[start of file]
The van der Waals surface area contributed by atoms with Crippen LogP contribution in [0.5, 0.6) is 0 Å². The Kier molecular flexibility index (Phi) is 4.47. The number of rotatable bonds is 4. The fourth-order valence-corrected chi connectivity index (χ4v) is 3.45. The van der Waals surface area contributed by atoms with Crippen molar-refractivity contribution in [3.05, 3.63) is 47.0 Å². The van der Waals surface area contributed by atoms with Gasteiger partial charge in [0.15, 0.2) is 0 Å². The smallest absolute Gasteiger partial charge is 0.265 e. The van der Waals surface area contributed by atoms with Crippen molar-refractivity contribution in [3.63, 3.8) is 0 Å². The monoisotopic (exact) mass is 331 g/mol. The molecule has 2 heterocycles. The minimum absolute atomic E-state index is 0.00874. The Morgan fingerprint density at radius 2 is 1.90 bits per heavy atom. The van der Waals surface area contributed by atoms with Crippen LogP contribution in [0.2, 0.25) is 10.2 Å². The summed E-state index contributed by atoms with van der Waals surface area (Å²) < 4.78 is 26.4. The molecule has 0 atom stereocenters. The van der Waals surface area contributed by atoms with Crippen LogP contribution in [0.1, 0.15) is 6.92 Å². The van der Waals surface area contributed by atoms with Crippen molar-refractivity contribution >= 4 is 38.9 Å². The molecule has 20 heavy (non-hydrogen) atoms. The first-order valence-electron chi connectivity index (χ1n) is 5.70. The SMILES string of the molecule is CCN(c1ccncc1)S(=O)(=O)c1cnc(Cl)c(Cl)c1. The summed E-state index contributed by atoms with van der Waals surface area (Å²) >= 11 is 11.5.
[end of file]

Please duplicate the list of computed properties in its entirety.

The van der Waals surface area contributed by atoms with Crippen LogP contribution in [0.5, 0.6) is 0 Å². The Kier molecular flexibility index (Phi) is 4.47. The number of rotatable bonds is 4. The fourth-order valence-corrected chi connectivity index (χ4v) is 3.45. The van der Waals surface area contributed by atoms with Crippen molar-refractivity contribution in [3.05, 3.63) is 47.0 Å². The van der Waals surface area contributed by atoms with Gasteiger partial charge in [0.15, 0.2) is 0 Å². The smallest absolute Gasteiger partial charge is 0.265 e. The van der Waals surface area contributed by atoms with Crippen molar-refractivity contribution in [3.63, 3.8) is 0 Å². The monoisotopic (exact) mass is 331 g/mol. The molecule has 2 heterocycles. The minimum absolute atomic E-state index is 0.00874. The Morgan fingerprint density at radius 2 is 1.90 bits per heavy atom. The van der Waals surface area contributed by atoms with Crippen LogP contribution in [0.2, 0.25) is 10.2 Å². The summed E-state index contributed by atoms with van der Waals surface area (Å²) < 4.78 is 26.4. The molecule has 0 atom stereocenters. The van der Waals surface area contributed by atoms with Crippen LogP contribution in [0.1, 0.15) is 6.92 Å². The van der Waals surface area contributed by atoms with Crippen molar-refractivity contribution >= 4 is 38.9 Å². The molecule has 20 heavy (non-hydrogen) atoms. The first-order valence-electron chi connectivity index (χ1n) is 5.70. The SMILES string of the molecule is CCN(c1ccncc1)S(=O)(=O)c1cnc(Cl)c(Cl)c1. The summed E-state index contributed by atoms with van der Waals surface area (Å²) >= 11 is 11.5.